mysteryFatal Cajun Festival by Ellen Byron—a music festival, dead body, diva/backstabbing singing star, and pralines coming out her ears keep Maggie busy enough without having to help solve the murder to protect her friend. Then there’s Maggie and Bo’s wedding. Will they be able to pull it off? Only time will tell.

mysteryHeart of Barkness by Spencer Quinn—Lotty Pilgrim was a well-known country singer/songwriter. Now she’s reduced to playing one-night stands at dive bars. She used to sing about the down and out, dirt poor, broken souls. Now she is one. The mystery is complex, weaving together both Lotty and country music’s past, present, and hopefully, future. Told from the point of view of the dog, which just complicates things further, this series earns a perpetual spot on my Best of List. For twists and turns, laugh out loud moments, a bit of sadness, and romance gone wrong, Chet and Bernie never disappoint. Read one, get hooked, find you have to own them all.

mysteryLet’s Fake a Deal by Sherry Harris—a complex story, with double plots, a potential romance, and the reality anyone can be hacked. Harris shows readers the difficulties military families face—one book tackles PTSD, military dogs and their importance to their handlers—and this one, the pressure on military wives. Rank is as important for the wives to respect as it is for their husbands. Some wives use it; some abuse it. Harris weaves military life and civilian life, Sarah’s past and present, seamlessly, never distracting from the story but adding depth.

mysteryMumbo Gumbo Murder by Laura Childs with Terrie Farley Moran—lives are changing as Carmela agrees to marry Edgar. What will Ava do without her bestie? It’s a sure bet the answer is, get into even more trouble. Readers will love Mimi, an orphaned Pug, who should be a regular character from now on, perhaps working in the scrap booking/craft store?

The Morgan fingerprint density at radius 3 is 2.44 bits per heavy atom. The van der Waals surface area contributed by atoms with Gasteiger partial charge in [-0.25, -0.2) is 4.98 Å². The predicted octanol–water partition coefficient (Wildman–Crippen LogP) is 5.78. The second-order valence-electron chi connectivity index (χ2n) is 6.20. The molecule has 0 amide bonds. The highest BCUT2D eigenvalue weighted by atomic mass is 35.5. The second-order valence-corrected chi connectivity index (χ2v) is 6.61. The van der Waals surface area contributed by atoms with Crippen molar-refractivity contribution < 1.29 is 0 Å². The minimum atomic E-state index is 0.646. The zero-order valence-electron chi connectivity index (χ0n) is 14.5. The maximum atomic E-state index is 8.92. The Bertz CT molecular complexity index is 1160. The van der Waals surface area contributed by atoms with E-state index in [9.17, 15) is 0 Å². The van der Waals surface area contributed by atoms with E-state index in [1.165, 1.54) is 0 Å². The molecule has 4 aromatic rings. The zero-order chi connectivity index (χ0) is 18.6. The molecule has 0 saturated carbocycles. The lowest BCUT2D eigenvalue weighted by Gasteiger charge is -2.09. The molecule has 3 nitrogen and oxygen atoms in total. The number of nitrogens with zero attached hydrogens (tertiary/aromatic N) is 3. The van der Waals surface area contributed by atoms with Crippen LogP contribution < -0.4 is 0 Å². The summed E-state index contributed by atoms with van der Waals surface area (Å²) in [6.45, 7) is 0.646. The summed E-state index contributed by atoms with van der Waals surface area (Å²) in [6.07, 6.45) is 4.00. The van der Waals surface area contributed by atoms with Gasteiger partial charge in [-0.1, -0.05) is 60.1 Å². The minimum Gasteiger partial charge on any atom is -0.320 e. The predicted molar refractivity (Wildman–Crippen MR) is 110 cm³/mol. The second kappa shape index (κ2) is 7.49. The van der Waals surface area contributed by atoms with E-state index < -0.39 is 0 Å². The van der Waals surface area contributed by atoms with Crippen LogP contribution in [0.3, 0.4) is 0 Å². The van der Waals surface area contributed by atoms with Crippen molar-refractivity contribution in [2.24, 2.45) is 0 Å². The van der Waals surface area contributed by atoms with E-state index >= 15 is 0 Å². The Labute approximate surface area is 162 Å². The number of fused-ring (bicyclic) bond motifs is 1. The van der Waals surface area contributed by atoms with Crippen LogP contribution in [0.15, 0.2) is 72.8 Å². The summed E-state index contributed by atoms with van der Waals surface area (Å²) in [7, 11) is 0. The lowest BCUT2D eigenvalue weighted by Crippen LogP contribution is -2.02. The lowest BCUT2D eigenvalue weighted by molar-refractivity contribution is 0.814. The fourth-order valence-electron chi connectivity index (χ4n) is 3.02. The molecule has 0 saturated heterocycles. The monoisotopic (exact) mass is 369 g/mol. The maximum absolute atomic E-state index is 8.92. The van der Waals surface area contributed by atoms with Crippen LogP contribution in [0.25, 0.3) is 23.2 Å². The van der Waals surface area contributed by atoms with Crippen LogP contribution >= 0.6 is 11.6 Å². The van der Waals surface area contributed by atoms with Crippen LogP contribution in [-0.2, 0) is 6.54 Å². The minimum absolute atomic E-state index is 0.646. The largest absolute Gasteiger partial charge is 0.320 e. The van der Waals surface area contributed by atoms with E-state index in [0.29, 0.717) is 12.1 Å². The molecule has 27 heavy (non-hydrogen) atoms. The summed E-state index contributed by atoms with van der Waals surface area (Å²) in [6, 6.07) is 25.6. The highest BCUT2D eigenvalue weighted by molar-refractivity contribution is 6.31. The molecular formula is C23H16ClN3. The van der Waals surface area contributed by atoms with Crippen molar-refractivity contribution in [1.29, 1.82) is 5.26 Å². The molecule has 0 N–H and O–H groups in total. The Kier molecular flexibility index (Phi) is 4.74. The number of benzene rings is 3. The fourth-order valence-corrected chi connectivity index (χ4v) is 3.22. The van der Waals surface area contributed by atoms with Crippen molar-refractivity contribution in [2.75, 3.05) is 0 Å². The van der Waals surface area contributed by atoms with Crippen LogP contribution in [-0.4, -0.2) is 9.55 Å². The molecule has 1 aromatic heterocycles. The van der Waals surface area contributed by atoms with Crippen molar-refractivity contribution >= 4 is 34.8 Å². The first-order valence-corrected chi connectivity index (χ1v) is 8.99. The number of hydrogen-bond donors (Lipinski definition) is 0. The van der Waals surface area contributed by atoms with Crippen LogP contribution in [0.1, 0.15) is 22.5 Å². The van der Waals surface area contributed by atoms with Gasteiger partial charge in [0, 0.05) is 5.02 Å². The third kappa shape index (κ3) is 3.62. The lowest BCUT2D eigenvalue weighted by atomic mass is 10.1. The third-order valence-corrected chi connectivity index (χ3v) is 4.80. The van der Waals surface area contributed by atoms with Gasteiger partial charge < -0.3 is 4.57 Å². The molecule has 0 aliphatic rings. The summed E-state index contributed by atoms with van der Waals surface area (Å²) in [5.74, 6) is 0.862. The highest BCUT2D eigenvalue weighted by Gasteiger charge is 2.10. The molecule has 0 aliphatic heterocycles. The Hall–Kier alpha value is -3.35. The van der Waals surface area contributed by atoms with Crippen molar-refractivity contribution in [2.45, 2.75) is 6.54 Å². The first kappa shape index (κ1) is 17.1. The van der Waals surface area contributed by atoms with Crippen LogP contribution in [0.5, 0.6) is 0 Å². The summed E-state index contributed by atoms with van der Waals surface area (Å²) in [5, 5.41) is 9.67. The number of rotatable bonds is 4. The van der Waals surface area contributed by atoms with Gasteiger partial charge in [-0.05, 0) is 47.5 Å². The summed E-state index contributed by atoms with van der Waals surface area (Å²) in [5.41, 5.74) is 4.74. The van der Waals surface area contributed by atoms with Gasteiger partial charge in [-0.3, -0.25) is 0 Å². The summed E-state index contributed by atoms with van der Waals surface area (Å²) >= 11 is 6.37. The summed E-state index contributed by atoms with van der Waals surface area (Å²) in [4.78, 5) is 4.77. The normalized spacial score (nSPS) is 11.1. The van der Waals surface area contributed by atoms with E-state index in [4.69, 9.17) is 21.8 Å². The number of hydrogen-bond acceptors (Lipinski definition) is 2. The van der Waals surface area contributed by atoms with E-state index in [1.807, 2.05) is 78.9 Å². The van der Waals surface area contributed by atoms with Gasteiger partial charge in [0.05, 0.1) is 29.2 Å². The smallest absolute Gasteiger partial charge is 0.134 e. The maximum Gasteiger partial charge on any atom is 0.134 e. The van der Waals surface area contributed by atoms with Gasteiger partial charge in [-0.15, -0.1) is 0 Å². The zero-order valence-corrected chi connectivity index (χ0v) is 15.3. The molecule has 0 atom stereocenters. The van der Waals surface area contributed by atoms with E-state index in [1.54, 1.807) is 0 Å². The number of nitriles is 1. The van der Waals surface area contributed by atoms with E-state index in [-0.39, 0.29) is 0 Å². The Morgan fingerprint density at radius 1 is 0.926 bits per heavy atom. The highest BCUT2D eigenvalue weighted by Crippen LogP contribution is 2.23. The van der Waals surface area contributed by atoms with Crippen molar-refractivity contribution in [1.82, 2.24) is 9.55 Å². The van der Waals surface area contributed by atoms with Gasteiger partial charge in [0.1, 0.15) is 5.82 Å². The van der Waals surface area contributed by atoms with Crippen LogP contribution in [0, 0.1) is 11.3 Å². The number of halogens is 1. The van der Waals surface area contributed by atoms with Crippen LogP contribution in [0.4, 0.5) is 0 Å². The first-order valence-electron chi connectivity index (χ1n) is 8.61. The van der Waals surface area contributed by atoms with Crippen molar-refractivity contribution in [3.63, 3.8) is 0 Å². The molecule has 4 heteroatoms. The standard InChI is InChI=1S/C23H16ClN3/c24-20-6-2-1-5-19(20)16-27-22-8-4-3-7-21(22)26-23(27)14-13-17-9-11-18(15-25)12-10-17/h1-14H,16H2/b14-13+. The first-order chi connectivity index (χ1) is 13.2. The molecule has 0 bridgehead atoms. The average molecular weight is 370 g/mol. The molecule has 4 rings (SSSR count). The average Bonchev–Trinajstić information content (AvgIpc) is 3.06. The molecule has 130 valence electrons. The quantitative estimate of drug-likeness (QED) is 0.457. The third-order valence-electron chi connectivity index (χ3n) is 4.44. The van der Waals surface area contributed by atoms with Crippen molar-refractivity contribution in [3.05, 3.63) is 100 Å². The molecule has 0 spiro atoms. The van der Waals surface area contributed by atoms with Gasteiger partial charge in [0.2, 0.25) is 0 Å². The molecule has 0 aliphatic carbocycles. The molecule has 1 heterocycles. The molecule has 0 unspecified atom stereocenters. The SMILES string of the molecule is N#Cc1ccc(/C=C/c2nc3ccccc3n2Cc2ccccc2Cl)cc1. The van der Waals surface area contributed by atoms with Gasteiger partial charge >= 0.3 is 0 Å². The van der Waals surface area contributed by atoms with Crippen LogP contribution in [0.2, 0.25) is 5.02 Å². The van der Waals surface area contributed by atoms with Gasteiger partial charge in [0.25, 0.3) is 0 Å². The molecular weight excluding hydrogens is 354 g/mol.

mysteryMurder She Wrote, Murder in Red by Jessica Fletcher and Jon Land—book forty-nine in the long running series and the second book co-penned by Land and Jessica. Land took over writing the series after the death of Donald Bain. Jessica veers to the edge of cozy status in that she is more willing to take risks now than before.

bookSaving Ferris by A. R. Kennedy—this book is well researched on a volatile topic. How do you put a value on a pet? Is he family or “just a dog?” The characters are well drawn, many of them, people you’d like to know, depending on your answer to the question above. From the first few pages, readers will be dragged into the story and held captive until the end.

mysterySomething Borrowed, Something Mewed by Bethany Blake—Socrates the Basset remains a favorite character as Daphne interprets his sighs, looks, and moans. She continues to get into predicaments like aboard the Tiny-tanic, a refurbished rowboat with a Pug and a Chihuahua for crewmates. With the background of romance, possibility of disasters, dead bodies, and surprises, this series has a solid place on my Best of Reviews List. Again.

mysteryThe Right Sort of Man by Allison Montclair—a glimpse into post-war London as the class system is crumbling. Society women are forced to work, shop girls look for husbands so they don’t have to. What was familiar and sure is gone. In this tale, two women work together to find their way in a world neither of them had known or could imagine. They manage to do it with finesse, style, and humor. Loved this book and want to read more.